Getting ahead in negotiations: Reading and controlling body language

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5 May 2022
Written by Speak First Linked-in icon

Wild elephant in the beautiful forest at Kanchanaburi province in Thailand

The most skilled poker players can win even when they’re holding a terrible hand. That’s because they know how to read their opponents’ body language and control their own. They’ll pick up on the smallest signs, or ‘tells’, to recognise whether the other people at the table feel confident or worried, if they’re telling the truth or bluffing.

Body language says a lot. Up to 90% of communication is non-verbal, so to those who know how to read it, body language broadcasts whether someone is comfortable or uncomfortable, happy or sad, strong or afraid. If you’re regularly negotiating with clients, being able to read their body language and hear what they aren’t saying can be a very powerful tool in your arsenal.

Of course, this isn’t just a technique for sales and meetings, but also for networking, socialising and developing your people skills. We’re here to guide you through how to start using body language to increase the impact you make on others.


Calibrating to their style

In order to read and react to people’s body language, you first need to understand it. There are many universal signs – such as smiling when happy and shouting when angry – but we all have our own individual styles. We’re all made of a unique blend of our upbringing, culture and surroundings, so you can’t walk into a room making unproven assumptions about a person and how they act.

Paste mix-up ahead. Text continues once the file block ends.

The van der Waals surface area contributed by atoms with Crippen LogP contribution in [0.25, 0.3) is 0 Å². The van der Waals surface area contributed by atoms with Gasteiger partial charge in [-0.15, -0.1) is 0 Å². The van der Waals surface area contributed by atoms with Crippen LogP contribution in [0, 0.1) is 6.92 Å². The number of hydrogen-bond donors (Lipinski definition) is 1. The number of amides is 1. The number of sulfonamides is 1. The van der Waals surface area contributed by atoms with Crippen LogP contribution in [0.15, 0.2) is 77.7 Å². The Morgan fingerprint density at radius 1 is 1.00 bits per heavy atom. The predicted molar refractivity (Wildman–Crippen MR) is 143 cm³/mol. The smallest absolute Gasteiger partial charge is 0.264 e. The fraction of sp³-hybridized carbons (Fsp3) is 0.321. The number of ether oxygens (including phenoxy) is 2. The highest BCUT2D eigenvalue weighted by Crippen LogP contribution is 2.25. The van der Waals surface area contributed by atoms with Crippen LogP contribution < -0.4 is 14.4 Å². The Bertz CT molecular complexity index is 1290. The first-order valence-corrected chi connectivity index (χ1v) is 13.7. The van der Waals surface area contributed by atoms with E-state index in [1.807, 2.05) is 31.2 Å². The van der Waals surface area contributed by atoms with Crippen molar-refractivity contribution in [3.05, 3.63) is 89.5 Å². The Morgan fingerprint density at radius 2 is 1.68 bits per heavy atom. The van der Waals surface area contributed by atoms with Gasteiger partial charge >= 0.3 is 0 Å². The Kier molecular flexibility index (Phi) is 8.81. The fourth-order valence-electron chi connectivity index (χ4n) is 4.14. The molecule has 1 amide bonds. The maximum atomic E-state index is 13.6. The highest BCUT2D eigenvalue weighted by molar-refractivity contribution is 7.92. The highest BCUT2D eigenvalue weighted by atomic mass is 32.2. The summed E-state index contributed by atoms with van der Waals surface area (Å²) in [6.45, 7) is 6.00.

There’s a process called ‘Calibration,’ where you take time to observe and identify patterns in a person’s behaviour. This is effectively understanding their baseline reactions to certain stimuli. When someone’s in a good mood, take note of their posture, standing or sitting positions, what they do with their hands, how they’re speaking and the tone of their voice, and the gestures they make. Then wait to compare these with when they’re in a bad mood, stressed, worried, excited and so on.

For people you see regularly, this lets you calibrate to their behaviour and to understand the link between their feelings and their actions. You’ll be able to look and get a sense of what they’re feeling, without them even saying anything.

For people you only meet once, it’s harder to fully calibrate to their style. However, over the course of a conversation or meeting, you may be able to start identifying certain patterns. For instance, does the way they sit change when they’re talking about something they’re passionate about, or when they’re listening to something that seems to bore them? Even the smallest observations can put you in a stronger position when negotiating.


Building rapport

Rapport is when you develop a positive connection with another person. This leads to a certain synchronicity where you both feel comfortable with each other, establishing an (often unspoken) understanding. You find the same things interesting, offensive, funny and so on. This can happen naturally when people get to know each other, but in a negotiation setting it can be prudent to actively speed the process up. When you have rapport and mutual respect with someone, they’ll lower some of their defences.